Dangerous Compassions


This place we’re staying, cute little cabin, is very comfortable.  It’s close to the freeway but feels nourishingly nature-y.  I like the wild bunnies and cows that roam.  I like the huge trees and birds singing.  The air feels clean.  I love this little patio with picnic table and grape arbor.  Haven’t seen a mosquito.

Yesterday we went to St George for lunch.  Then Ming remembered a friend he has there.  So he called her, but she was at work, so we waited till almost 5 to visit with her.  I wasn’t planning to spend much of the day in town.  I thought we were going to the city for only a couple hours.

The talk was about death.  The friend is a downwinder.  Several of her relatives have died of cancer as a result of nuclear testing fallout, including her little child.  The talk wasn’t negative in a bitter or pointless way, but it was negative.  I had been extremely happy and got very sad real quick.

We returned to the cabin and I was crying.  I’m trying to talk about things.  I have an old habit of mulling things over myself and it can get a bit hamster wheelish.  I like to talk about things to open a window and let some fresh air and light into my mind, in a way.  It can be good to get feedback also.

I told Ming, it seems like for the first half of our lives we’re given things, and during the second half of our lives, everything is taken away.

I’d like to return to this place, but it’s going to get really hot soon.  Maybe in the fall.

My friend is going away for a ten month trip related to work, going to Iowa.  I wish the friend would return to Las Vegas afterward, but I know things happen, and things change.  Maybe the friend will decide Iowa is great, or find love, or another job.  I was thinking of the famous Robert Frost poem that says “way leads on to way.”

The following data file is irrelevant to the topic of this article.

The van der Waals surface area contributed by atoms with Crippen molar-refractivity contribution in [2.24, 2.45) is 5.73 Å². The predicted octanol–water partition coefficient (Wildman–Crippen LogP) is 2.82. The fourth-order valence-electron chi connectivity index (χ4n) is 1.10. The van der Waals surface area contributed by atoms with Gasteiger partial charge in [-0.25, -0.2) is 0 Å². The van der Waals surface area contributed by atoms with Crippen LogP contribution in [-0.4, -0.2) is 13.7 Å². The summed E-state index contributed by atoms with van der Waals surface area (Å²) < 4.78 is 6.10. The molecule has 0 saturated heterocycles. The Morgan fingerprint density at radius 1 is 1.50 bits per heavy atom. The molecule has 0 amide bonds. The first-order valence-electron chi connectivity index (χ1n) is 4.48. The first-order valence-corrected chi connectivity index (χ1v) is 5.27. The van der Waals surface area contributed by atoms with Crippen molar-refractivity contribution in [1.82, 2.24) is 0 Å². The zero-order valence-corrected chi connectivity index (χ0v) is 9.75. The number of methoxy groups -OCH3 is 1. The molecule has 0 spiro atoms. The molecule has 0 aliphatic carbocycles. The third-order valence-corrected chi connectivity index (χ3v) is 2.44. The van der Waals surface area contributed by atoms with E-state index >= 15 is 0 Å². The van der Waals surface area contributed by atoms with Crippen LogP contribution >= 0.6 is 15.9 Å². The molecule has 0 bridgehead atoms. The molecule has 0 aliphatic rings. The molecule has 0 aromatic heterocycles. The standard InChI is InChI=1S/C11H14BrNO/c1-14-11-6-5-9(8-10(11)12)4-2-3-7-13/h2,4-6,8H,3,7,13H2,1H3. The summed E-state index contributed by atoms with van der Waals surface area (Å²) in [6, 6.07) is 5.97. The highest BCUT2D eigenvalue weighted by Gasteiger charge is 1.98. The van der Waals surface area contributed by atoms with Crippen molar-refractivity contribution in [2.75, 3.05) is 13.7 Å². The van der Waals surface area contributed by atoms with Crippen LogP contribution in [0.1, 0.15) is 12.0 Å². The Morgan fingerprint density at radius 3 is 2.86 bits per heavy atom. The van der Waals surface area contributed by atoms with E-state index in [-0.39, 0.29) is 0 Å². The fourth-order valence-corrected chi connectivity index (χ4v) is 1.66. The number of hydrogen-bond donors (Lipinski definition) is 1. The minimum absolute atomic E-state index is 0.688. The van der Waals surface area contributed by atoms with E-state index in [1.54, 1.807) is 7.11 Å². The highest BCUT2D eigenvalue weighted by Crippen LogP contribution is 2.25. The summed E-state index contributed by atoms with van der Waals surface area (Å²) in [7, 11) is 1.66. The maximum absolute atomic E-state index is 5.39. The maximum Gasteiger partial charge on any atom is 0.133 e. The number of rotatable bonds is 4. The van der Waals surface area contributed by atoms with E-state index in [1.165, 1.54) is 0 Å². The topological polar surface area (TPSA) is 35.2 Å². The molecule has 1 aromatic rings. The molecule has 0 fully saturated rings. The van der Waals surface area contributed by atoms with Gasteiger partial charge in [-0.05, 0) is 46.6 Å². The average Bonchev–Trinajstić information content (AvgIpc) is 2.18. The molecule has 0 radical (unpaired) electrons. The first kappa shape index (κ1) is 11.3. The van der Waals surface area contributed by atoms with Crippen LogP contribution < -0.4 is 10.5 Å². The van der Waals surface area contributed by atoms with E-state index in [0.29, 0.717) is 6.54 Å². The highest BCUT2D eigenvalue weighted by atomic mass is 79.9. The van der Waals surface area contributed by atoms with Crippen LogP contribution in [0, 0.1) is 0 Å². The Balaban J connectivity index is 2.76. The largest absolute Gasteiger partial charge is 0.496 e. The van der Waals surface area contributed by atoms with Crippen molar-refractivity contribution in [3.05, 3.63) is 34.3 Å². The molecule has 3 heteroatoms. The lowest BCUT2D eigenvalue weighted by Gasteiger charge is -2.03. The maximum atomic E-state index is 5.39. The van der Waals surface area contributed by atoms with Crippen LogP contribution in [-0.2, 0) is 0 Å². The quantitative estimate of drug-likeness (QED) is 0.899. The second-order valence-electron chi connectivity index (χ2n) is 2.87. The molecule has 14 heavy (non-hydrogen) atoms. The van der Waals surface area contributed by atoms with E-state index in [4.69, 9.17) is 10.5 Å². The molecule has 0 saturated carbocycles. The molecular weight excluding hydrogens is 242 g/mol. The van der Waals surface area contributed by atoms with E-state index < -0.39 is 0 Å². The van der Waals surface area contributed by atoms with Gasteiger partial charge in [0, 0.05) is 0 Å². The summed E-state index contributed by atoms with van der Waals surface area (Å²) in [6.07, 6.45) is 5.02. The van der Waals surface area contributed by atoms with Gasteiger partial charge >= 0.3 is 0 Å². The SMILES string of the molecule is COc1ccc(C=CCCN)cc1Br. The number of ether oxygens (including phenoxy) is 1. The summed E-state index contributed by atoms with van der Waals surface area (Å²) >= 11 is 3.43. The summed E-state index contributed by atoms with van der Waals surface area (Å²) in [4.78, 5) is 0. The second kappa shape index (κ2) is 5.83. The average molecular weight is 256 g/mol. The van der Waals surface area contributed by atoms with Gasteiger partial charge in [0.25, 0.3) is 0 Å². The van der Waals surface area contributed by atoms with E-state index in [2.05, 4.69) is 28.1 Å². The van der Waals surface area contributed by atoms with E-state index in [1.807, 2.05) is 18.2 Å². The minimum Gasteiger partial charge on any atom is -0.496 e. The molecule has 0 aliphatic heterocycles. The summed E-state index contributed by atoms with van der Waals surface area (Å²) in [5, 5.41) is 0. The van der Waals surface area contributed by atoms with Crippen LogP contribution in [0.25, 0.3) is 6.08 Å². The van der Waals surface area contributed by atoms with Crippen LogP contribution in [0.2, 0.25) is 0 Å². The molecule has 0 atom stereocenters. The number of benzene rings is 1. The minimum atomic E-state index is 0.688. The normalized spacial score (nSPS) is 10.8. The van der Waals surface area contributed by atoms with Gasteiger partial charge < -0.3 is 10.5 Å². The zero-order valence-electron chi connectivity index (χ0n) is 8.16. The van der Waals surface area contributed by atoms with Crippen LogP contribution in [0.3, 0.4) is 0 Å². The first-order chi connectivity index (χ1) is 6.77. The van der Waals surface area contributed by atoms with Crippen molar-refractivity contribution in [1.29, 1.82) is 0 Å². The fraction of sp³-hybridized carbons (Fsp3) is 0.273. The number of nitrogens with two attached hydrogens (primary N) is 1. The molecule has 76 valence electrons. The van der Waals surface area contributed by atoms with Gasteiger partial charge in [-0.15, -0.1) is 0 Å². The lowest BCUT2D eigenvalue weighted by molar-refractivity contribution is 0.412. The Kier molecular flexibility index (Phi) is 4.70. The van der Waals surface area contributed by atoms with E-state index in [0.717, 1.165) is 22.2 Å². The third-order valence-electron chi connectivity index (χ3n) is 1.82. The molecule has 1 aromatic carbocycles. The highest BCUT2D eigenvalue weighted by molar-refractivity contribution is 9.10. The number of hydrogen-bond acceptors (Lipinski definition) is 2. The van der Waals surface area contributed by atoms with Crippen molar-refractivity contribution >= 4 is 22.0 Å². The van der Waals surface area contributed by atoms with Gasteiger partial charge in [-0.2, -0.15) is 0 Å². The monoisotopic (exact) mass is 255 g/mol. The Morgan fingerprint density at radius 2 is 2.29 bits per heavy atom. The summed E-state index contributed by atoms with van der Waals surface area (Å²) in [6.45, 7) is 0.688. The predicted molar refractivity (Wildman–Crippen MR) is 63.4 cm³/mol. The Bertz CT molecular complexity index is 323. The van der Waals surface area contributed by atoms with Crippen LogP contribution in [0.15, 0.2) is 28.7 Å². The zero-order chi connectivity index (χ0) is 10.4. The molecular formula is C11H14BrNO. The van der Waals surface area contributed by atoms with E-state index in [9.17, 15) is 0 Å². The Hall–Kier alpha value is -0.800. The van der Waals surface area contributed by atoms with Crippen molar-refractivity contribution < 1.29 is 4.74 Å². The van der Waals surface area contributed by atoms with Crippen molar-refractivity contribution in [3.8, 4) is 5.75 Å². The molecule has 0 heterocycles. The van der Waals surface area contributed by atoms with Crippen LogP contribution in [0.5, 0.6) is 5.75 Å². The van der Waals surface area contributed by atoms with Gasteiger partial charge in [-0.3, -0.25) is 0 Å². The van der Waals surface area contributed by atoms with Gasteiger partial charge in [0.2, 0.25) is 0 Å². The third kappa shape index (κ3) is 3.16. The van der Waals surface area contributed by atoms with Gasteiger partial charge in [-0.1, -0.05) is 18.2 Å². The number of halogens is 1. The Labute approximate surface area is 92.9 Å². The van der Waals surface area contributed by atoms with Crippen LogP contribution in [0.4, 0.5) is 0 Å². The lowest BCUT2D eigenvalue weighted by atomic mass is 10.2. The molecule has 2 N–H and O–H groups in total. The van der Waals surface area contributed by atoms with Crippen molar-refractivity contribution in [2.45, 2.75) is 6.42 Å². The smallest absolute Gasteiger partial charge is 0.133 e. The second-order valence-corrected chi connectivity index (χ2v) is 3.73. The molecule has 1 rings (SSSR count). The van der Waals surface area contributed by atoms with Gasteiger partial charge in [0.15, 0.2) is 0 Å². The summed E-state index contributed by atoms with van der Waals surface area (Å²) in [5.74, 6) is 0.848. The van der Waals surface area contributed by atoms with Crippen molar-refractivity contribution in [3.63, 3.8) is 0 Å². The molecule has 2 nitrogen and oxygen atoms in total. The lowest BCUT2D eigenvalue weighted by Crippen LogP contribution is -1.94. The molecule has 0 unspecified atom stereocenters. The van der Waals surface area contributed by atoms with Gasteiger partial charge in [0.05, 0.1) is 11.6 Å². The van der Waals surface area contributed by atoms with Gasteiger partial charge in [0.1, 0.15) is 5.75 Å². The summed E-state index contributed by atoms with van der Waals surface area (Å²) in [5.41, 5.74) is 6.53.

I remember once Ming and I went to a small zine fest in Orange County.  We stayed at a Motel 6 and went to the beach in a place, I can’t even remember the name.  I realized we didn’t have a reason to return there and told Ming, we’ll probably never come here again.

It was sad for me, not sure why.  Why couldn’t I love a place and let it go?  A favorite quote of mine is “everything I’ve ever let go of had claw marks on it.”

Ming is out hiking, and I’m at the picnic table enjoying morning.  I have a depressed penpal, and I try to measure how sad she is by how many stickers she puts on her letters.  The more stickers, the harder she’s trying to cheer herself up.  Sometimes there are about 30 small stickers.

I can judge my mood by how much sugar I consume.  During the Sacred Peace Walk, I stock up on chocolate.

The Road Not Taken–Robert Frost

Two roads diverged in a yellow wood,

And sorry I could not travel both

And be one traveler, long I stood

And looked down one as far as I could

To where it bent in the undergrowth;

Then took the other, as just as fair,

And having perhaps the better claim,

Because it was grassy and wanted wear;

Though as for that the passing there

Had worn them really about the same,

And both that morning equally lay

In leaves no step had trodden black.

Oh, I kept the first for another day!

Yet knowing how way leads on to way,

I doubted if I should ever come back.

I shall be telling this with a sigh

Somewhere ages and ages hence:
Two roads diverged in a wood, and I—

I took the one less traveled by,

And that has made all the difference.

By Laura-Marie

Good at listening to the noise until it makes sense.

Leave a Reply

Your email address will not be published. Required fields are marked *